Capped Wheatear (Oenanthe pileata / Hoëveldskaapwagter), Delmas area
Cape Longclaw (Macronyx capensis / Oranjekeelkalkoentjie) (Subspecies colletti), Suikerbosrand

We do look forward to our week at the Verlorenkloof resort in Mpumulanga, and with reason – it’s a perfect place to combine relaxation with some excellent birding

Purple-crested Turaco (Tauraco porphyreolophus / Bloukuifloerie). Verlorenkloof
Verlorenkloof
Cape Rock Thrush (Female) (Monticola rupestris / Kaapse kliplyster), Verlorenkloof
Lazy Cisticola (Cisticola aberrans / Luitinktinkie), Verlorenkloof

On one of my atlasing outings, I spent a pleasant morning at Rietvlei Nature Reserve, not far from home

Barn Swallow (Hirundo rustica / Europese swael), Rietvlei NR
Whiskered Tern (Chlidonias hybrida / Witbaardsterretjie), Rietvlei NR

I joined a team of 3 other keen birders for the annual Birding Big Day at the end of November. We ended up with 184 species for the day and a pleasing 50th place countrywide. There was only time for a quick snatched photo of the team heading through bush at one of our many stops

Birding Big Day

We closed out the year in Mossel Bay, where Sugarbirds visit our garden

Cape Sugarbird, Mossel Bay
Oudtshoorn south

Kruger in Winter – The Happy Couples

When we visit Kruger National Park, my focus is – as my Blog title suggests – mostly on the birding. That said, I enjoy all aspects of our premier game reserve, but it is often the birds that end up grabbing most of my attention.

During our winter visit in July this year we had many memorable animal and bird sightings and my photographic passion was well fed by the opportunities that arose. Most of the birds I photographed were species that I have previously been able to capture digitally, but the beauty of photography, and especially bird photography, is that there is always a chance of a better photograph, or perhaps a photo which displays the bird from a different angle or actively doing what birds do.

After our week in Kruger in July, I uploaded the many photos to Adobe Lightroom, my photo management and editing software of choice, and worked through the photos that I had taken, applying my customary edits and crops.

I realised that a few of the species I had photographed were of those species that show marked differences between the male and female and I had managed to get reasonable images of both. Another species was accompanied by juvenile birds showing features not yet as fully developed as in the adults. All show interesting differences and I thought I would make them the subject of this post ……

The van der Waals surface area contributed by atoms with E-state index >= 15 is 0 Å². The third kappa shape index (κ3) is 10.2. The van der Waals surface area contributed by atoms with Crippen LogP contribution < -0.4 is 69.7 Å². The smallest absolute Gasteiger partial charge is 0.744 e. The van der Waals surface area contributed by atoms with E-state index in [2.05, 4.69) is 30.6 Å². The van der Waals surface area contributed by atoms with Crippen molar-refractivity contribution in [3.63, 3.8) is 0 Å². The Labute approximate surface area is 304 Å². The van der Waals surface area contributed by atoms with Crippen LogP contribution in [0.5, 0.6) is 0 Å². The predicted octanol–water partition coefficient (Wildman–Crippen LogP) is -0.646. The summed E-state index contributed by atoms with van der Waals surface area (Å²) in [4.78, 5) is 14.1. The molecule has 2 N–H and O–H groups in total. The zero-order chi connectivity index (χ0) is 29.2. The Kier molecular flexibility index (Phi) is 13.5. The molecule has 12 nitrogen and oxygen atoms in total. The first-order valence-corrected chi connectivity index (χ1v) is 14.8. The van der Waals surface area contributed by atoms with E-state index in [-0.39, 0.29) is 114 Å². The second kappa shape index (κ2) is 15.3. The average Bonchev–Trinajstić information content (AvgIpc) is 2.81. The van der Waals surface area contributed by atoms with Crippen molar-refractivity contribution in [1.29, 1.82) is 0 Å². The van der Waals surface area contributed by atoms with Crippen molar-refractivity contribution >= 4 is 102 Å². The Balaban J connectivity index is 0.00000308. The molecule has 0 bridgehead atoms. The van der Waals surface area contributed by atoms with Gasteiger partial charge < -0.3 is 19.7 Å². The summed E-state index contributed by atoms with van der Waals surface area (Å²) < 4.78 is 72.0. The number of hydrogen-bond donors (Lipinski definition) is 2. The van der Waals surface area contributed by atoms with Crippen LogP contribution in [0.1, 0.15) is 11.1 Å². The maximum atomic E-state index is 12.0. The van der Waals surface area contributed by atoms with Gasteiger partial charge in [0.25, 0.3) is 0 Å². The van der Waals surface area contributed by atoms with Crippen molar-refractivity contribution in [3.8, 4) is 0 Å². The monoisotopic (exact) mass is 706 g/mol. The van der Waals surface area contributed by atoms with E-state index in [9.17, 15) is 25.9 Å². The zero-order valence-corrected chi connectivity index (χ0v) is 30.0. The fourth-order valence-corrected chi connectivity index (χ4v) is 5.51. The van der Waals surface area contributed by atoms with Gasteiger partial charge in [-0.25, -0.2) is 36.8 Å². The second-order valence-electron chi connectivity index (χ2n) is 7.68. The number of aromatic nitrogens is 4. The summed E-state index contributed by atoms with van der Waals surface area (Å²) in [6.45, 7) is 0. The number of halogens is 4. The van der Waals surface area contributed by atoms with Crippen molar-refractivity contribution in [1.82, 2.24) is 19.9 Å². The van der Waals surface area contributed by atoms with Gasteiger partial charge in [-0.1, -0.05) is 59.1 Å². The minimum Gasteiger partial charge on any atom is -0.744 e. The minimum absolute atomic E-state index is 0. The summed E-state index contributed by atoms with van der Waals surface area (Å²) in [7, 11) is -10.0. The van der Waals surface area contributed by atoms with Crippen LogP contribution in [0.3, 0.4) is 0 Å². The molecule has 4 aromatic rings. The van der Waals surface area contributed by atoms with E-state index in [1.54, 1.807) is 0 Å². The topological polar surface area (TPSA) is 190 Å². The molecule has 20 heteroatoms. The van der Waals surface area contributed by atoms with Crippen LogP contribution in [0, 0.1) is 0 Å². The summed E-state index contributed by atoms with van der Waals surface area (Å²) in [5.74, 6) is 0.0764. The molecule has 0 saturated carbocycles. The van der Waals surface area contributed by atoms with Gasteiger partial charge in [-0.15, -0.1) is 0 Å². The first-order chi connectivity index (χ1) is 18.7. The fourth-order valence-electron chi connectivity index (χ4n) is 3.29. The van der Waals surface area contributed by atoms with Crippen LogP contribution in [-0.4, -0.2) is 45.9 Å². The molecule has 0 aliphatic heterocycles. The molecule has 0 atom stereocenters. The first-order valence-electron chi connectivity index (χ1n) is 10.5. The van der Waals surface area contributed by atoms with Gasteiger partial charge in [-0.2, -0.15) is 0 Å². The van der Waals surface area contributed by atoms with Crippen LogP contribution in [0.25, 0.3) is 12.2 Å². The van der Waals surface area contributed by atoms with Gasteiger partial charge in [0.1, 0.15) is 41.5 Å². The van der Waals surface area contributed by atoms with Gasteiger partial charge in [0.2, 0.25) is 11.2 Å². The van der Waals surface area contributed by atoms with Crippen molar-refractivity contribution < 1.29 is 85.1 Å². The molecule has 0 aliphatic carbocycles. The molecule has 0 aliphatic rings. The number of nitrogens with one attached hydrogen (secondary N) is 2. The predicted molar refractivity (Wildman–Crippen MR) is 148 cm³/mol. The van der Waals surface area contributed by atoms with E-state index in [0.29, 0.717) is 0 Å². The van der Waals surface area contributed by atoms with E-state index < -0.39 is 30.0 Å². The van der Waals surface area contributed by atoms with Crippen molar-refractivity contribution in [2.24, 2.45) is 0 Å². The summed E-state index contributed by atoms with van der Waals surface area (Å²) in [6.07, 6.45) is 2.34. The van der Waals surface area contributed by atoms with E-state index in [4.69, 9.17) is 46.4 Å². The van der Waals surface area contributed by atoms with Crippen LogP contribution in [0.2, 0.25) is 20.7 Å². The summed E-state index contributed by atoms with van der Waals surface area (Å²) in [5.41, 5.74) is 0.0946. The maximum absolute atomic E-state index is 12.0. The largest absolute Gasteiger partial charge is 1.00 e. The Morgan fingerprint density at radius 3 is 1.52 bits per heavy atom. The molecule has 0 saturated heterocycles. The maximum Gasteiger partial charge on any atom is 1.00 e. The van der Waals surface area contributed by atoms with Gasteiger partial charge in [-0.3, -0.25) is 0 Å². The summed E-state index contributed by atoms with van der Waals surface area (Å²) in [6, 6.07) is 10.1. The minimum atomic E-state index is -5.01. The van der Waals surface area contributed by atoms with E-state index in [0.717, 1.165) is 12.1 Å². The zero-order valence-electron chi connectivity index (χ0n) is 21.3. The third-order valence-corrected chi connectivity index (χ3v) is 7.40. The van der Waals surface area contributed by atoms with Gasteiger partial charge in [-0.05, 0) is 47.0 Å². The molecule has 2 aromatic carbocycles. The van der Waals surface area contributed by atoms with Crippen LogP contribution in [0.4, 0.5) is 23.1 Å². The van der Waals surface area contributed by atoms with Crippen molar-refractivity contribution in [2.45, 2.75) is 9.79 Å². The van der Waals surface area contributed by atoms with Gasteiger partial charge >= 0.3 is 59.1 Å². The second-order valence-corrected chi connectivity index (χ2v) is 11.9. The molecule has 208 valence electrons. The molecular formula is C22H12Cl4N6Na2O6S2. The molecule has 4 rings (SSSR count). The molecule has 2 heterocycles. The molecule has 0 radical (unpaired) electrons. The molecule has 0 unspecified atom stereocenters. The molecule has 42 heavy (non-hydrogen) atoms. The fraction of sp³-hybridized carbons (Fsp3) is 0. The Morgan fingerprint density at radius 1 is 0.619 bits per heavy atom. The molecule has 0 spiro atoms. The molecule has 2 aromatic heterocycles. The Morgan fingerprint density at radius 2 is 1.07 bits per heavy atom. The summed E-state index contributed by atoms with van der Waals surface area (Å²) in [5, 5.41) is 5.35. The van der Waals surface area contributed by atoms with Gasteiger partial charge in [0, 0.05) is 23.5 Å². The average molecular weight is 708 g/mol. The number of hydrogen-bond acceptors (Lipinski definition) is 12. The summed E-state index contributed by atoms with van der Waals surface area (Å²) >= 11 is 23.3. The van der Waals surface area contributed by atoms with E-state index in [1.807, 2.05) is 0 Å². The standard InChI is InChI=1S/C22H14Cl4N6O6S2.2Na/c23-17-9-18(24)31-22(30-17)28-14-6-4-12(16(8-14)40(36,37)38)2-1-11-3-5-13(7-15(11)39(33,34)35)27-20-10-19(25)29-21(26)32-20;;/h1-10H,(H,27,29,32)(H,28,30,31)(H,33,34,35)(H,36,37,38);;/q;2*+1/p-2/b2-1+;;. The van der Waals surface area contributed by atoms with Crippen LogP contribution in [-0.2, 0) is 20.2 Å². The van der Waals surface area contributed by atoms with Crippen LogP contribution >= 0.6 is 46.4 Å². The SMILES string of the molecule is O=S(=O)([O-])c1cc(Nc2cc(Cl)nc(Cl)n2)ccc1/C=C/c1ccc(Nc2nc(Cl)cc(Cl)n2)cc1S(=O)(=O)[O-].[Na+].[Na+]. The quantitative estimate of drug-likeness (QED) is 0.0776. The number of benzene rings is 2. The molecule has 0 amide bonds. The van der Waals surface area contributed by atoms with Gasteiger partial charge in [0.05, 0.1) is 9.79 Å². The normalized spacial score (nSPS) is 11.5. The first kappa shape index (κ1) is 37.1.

Chestnut-backed Sparrowlark (Eremopterix leucotis / Rooiruglewerik)

Preferring semi-arid short grassland and savanna, this species is fairly uncommon in Kruger but we have found it in the same area a couple of times – about halfway along the Satara-Olifants road.

They spend a lot of their time on the ground, feeding on grass seeds and insects. While the male is very distinctive with its rich chestnut back and white ear patch, the female is a lot paler and on its own can easily be confused with some of the other Lark species.

In this instance there was a small flock of Sparrowlarks not far from the road in an area with very little bush cover so I was able to fairly easily photograph both male and female, although I cannot guarantee that the two shown are actually a couple….

Chestnut-backed Sparrow-Lark (Female) (Eremopterix leucotis smithi), Olifants area, Kruger Park
Chestnut-backed Sparrow-Lark (Male) (Eremopterix leucotis smithi), Olifants area, Kruger Park

Namaqua Dove (Oena capensis / Namakwaduifie)

The Namaqua Dove is fairly easy to spot, even at a distance or flying past rapidly – its long tail and slim build distinguishes it from all other doves in the Southern African region. Once you get close enough to view it through binoculars, the male’s distinctive black face, throat and upper breast stand out along with its yellow/orange bill, while the female lacks those same features, having a plain grey body and a darker bill.

It is a nomadic species, preferring arid and semi-arid savannah and feeds on seeds of grass, sedges and weeds.

Coincidentally, we came across what appeared to be a family group of Namaqua doves not far from the Sparrowlarks, in a similarly arid area along the Satara-Olifants road

Namaqua Dove (Female) (Oena capensis / Namakwaduifie), Olifants area, Kruger Park
Namaqua Dove (Male) (Oena capensis / Namakwaduifie), Olifants area, Kruger Park

Double-banded Sandgrouse  (Pterocles bicinctus /  Dubbelbandsandpatrys)

The black and white forehead band and narrow black and white breast band of the male distinguish the male from the female, which lacks both features, having a barred breast and no forehead markings